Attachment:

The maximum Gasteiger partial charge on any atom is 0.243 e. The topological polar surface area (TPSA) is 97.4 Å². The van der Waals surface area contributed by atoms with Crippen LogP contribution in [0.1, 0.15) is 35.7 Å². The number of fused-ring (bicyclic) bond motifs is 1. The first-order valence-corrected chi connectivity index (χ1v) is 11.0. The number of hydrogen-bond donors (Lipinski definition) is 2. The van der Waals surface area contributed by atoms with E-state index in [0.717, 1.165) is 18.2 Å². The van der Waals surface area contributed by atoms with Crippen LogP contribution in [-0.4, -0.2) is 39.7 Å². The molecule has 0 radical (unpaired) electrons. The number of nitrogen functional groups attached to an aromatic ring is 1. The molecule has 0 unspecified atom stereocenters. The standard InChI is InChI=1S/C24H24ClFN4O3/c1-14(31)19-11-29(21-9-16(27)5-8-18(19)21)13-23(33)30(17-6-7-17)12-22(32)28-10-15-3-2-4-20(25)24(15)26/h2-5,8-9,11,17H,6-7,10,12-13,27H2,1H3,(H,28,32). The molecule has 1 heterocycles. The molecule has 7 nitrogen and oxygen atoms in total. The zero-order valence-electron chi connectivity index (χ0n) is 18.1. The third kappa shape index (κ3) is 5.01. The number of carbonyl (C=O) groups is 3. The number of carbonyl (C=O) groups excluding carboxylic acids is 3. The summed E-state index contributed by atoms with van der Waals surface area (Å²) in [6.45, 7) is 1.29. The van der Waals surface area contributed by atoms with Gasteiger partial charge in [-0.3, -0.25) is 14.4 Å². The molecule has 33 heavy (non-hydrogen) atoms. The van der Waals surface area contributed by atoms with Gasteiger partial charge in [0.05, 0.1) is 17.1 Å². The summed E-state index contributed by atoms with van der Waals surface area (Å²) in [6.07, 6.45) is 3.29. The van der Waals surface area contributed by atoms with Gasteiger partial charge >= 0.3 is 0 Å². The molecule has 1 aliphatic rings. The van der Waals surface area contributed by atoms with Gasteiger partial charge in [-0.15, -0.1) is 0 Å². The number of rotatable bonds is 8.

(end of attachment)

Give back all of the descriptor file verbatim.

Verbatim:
The maximum Gasteiger partial charge on any atom is 0.243 e. The topological polar surface area (TPSA) is 97.4 Å². The van der Waals surface area contributed by atoms with Crippen LogP contribution in [0.1, 0.15) is 35.7 Å². The number of fused-ring (bicyclic) bond motifs is 1. The first-order valence-corrected chi connectivity index (χ1v) is 11.0. The number of hydrogen-bond donors (Lipinski definition) is 2. The van der Waals surface area contributed by atoms with E-state index in [0.717, 1.165) is 18.2 Å². The van der Waals surface area contributed by atoms with Crippen LogP contribution in [-0.4, -0.2) is 39.7 Å². The molecule has 0 radical (unpaired) electrons. The number of nitrogen functional groups attached to an aromatic ring is 1. The molecule has 0 unspecified atom stereocenters. The standard InChI is InChI=1S/C24H24ClFN4O3/c1-14(31)19-11-29(21-9-16(27)5-8-18(19)21)13-23(33)30(17-6-7-17)12-22(32)28-10-15-3-2-4-20(25)24(15)26/h2-5,8-9,11,17H,6-7,10,12-13,27H2,1H3,(H,28,32). The molecule has 1 heterocycles. The molecule has 7 nitrogen and oxygen atoms in total. The zero-order valence-electron chi connectivity index (χ0n) is 18.1. The third kappa shape index (κ3) is 5.01. The number of carbonyl (C=O) groups is 3. The number of carbonyl (C=O) groups excluding carboxylic acids is 3. The summed E-state index contributed by atoms with van der Waals surface area (Å²) in [6.45, 7) is 1.29. The van der Waals surface area contributed by atoms with Gasteiger partial charge in [-0.3, -0.25) is 14.4 Å². The molecule has 33 heavy (non-hydrogen) atoms. The van der Waals surface area contributed by atoms with Gasteiger partial charge in [0.05, 0.1) is 17.1 Å². The summed E-state index contributed by atoms with van der Waals surface area (Å²) in [6.07, 6.45) is 3.29. The van der Waals surface area contributed by atoms with Gasteiger partial charge >= 0.3 is 0 Å². The molecule has 1 aliphatic rings. The van der Waals surface area contributed by atoms with Gasteiger partial charge in [-0.15, -0.1) is 0 Å². The number of rotatable bonds is 8.